A nation that draws too broad a difference between its scholars and its warriors will have its thinking being done by cowards and its fighting done by fools
Published on 30 January 2013
The vast majority of Timbuktu's ancient manuscripts in state and private collections appear to be unharmed after the Malian Saharan city's 10-month occupation by Islamist rebel fighters, who burnt some of the scripts, experts said on Wednesday.
The news, based on information from persons directly involved with the conservation of the historic texts, came as a relief to the world's cultural community which had been dismayed by varying media reports of widespread destruction of the priceless manuscripts.
After French and Malian troops on Sunday retook Timbuktu, a UNESCO World Heritage site and ancient seat of Islamic learning, from Islamist insurgent occupiers, the city's mayor reported the fleeing rebels had set fire to a major manuscript library.
But experts said that while up to 2,000 manuscripts may have been lost at the South African-funded Ahmed Baba Institute ransacked by the rebels, the bulk of the around 300,000 texts existing in Timbuktu and its surrounding region were believed to be safe.
"I can say that the vast majority of the collections appear from our reports not to have been destroyed, damaged or harmed in any way," Cape Town University's Professor Shamil Jeppie, an expert on the Saharan city's manuscripts, told Reuters.
A Malian source also directly involved with the conservation of the Timbuktu manuscripts told Reuters 95 percent of the total documents were "safe and sound".
The two sources said that soon after Tuareg rebel fighters swept into Timbuktu on April 1 in a rebellion later hijacked by sharia-observing Islamist radicals, curators and collectors of the manuscripts had hidden the texts away for safety.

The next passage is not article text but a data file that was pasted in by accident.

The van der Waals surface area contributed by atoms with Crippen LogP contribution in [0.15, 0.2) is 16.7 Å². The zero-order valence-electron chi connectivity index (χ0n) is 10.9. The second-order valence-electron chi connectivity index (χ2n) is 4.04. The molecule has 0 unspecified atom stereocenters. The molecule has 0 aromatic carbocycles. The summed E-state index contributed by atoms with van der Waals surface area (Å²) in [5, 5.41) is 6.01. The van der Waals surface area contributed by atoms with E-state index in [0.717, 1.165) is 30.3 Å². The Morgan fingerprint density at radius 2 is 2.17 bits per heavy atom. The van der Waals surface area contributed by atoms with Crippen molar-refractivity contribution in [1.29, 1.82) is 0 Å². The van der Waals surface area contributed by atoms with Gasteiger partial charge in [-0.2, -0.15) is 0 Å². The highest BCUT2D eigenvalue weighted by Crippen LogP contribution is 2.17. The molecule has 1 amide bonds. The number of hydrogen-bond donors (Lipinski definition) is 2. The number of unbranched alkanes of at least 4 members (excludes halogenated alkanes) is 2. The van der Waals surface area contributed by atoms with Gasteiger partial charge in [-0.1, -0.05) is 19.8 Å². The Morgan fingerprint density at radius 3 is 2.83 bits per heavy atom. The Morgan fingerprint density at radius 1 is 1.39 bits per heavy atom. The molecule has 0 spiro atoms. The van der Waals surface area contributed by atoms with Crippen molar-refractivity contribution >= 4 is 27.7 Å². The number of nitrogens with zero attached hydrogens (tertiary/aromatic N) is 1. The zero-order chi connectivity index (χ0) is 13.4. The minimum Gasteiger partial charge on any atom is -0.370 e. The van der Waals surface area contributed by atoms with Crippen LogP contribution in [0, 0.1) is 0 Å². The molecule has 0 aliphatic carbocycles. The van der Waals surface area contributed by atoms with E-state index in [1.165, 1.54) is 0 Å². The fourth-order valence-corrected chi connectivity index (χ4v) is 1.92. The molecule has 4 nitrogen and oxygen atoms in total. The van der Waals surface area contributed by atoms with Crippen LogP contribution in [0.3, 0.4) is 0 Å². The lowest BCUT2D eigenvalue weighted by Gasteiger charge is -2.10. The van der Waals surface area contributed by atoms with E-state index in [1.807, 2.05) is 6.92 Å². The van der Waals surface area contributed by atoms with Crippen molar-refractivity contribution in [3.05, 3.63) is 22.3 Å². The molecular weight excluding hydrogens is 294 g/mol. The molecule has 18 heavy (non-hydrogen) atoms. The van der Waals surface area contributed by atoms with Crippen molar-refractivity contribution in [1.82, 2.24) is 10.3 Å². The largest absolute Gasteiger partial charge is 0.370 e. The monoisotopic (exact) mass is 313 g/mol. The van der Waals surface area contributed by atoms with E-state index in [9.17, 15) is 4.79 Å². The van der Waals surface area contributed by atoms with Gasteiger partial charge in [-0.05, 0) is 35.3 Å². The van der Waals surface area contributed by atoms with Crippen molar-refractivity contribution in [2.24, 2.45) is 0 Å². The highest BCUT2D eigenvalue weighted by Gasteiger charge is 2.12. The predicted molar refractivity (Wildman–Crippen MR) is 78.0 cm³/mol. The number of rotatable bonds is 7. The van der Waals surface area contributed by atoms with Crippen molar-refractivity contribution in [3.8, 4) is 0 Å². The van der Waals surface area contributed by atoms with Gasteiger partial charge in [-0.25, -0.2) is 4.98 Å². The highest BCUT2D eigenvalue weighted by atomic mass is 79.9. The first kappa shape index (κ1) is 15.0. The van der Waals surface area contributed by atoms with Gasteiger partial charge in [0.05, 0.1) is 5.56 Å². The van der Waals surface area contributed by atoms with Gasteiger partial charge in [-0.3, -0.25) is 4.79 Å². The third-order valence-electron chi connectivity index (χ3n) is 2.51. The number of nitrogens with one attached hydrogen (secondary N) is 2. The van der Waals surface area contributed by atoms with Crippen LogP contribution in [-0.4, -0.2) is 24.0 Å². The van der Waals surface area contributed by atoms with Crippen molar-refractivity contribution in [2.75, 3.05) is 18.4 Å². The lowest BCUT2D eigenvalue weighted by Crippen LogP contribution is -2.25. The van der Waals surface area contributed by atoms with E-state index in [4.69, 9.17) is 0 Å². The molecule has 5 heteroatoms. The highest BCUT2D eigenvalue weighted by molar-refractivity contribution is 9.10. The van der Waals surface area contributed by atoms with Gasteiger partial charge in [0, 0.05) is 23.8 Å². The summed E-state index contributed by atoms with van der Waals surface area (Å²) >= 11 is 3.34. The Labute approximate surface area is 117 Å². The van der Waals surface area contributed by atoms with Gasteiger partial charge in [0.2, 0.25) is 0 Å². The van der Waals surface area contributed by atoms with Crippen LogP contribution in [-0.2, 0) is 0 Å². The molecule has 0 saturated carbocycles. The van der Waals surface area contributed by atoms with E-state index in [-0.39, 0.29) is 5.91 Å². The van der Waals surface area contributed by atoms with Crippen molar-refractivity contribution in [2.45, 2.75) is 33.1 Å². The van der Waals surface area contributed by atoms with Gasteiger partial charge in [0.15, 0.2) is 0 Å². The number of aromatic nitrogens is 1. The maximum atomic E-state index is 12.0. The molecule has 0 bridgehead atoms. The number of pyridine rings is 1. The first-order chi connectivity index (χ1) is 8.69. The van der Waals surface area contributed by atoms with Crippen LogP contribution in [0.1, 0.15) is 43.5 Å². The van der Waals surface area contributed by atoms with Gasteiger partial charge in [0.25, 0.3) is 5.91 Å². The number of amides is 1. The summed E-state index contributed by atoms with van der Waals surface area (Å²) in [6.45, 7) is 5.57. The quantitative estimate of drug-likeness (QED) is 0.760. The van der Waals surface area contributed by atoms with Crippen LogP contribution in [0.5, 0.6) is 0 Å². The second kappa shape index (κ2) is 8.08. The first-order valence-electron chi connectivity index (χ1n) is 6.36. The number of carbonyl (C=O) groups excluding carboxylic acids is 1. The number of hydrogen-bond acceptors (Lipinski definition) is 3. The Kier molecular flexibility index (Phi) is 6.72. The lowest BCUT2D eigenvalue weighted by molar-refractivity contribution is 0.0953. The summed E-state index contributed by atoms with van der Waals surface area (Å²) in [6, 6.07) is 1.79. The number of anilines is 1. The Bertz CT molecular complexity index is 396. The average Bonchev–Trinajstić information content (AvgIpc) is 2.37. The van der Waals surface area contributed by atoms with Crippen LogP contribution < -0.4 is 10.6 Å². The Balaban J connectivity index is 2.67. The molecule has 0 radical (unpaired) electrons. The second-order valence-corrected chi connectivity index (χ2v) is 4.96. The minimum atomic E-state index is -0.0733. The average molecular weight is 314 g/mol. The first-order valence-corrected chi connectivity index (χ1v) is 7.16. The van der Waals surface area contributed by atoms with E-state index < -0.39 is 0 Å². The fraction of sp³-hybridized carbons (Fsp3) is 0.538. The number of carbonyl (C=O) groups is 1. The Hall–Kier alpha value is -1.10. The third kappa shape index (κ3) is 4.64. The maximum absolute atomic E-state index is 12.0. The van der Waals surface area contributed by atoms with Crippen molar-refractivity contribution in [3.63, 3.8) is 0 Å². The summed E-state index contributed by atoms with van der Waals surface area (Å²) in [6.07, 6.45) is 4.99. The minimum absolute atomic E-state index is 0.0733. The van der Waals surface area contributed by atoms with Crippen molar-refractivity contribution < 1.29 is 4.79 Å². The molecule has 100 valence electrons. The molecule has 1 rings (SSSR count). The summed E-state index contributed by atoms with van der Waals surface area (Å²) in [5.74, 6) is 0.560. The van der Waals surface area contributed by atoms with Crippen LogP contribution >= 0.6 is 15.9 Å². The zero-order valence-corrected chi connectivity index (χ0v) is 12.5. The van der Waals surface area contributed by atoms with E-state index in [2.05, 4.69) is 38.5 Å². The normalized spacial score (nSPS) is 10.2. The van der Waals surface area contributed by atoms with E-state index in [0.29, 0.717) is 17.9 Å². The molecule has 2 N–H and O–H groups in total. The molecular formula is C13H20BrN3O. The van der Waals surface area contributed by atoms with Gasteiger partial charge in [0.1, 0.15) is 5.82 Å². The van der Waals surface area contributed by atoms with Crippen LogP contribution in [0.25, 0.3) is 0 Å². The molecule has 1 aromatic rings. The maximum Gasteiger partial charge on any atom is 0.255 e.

"They had shipped them out and distributed them around," Jeppie said. The Malian source, asking not to be named, said the manuscripts had been concealed "a little bit everywhere".
Some of the mansuscripts that constitute Timbuktu's "treasure of learning" date back to the 13th century.
Brittle, written in ornate calligraphy, and ranging from scholarly treatises to old commercial invoices, the documents represent a compendium of human knowledge on everything from law, sciences and medicine to history and politics. Some experts compare them in importance to the Dead Sea Scrolls.
The Ahmed Baba Institute, a Malian state library, is named after a Timbuktu-born contemporary of William Shakespeare and housed more than 20,000 ancient scholarly manuscripts.
Timbuktu was liberated by French and Malian forces as part of a rapid French-led military offensive launched on Jan. 11 that drove fighters from the Islamist alliance occupying Mali's north back back into the desert and mountains near the Algeria border.
French troops have taken control of the airport in the northern Malian town of Kidal, the last rebel stronghold in the north. (Reporting By Pascal Fletcher; Editing by Daniel Flynn)